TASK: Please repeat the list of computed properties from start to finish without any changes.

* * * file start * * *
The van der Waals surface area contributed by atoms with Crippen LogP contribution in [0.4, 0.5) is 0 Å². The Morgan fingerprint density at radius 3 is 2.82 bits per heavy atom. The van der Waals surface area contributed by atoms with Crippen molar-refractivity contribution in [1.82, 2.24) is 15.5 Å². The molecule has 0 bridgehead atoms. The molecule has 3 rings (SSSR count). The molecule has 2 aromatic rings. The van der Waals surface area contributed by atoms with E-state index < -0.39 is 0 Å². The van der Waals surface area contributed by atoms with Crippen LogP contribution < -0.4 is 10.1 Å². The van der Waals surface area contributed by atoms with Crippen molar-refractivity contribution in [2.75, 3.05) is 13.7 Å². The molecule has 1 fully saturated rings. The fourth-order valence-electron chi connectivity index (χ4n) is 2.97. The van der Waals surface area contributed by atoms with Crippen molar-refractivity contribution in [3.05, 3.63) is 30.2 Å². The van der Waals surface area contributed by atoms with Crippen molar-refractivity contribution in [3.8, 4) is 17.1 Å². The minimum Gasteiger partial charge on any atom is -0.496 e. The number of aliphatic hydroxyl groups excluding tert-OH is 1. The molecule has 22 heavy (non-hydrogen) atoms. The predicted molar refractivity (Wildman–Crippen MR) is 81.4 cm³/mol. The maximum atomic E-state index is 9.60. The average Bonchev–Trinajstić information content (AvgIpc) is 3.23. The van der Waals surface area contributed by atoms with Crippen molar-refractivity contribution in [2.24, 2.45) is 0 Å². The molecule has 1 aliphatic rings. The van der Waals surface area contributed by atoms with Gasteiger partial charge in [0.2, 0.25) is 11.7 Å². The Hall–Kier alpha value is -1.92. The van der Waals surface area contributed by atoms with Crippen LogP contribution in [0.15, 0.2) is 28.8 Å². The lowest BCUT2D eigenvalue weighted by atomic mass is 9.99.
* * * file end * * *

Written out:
The van der Waals surface area contributed by atoms with Crippen LogP contribution in [0.4, 0.5) is 0 Å². The Morgan fingerprint density at radius 3 is 2.82 bits per heavy atom. The van der Waals surface area contributed by atoms with Crippen molar-refractivity contribution in [1.82, 2.24) is 15.5 Å². The molecule has 0 bridgehead atoms. The molecule has 3 rings (SSSR count). The molecule has 2 aromatic rings. The van der Waals surface area contributed by atoms with E-state index < -0.39 is 0 Å². The van der Waals surface area contributed by atoms with Crippen LogP contribution < -0.4 is 10.1 Å². The van der Waals surface area contributed by atoms with Crippen molar-refractivity contribution in [2.75, 3.05) is 13.7 Å². The molecule has 1 fully saturated rings. The fourth-order valence-electron chi connectivity index (χ4n) is 2.97. The van der Waals surface area contributed by atoms with Crippen molar-refractivity contribution in [3.05, 3.63) is 30.2 Å². The van der Waals surface area contributed by atoms with Crippen molar-refractivity contribution in [3.8, 4) is 17.1 Å². The minimum Gasteiger partial charge on any atom is -0.496 e. The number of aliphatic hydroxyl groups excluding tert-OH is 1. The molecule has 22 heavy (non-hydrogen) atoms. The predicted molar refractivity (Wildman–Crippen MR) is 81.4 cm³/mol. The maximum atomic E-state index is 9.60. The average Bonchev–Trinajstić information content (AvgIpc) is 3.23. The van der Waals surface area contributed by atoms with Crippen molar-refractivity contribution in [2.24, 2.45) is 0 Å². The molecule has 1 aliphatic rings. The van der Waals surface area contributed by atoms with Gasteiger partial charge in [0.2, 0.25) is 11.7 Å². The Hall–Kier alpha value is -1.92. The van der Waals surface area contributed by atoms with Crippen LogP contribution in [0.15, 0.2) is 28.8 Å². The lowest BCUT2D eigenvalue weighted by atomic mass is 9.99.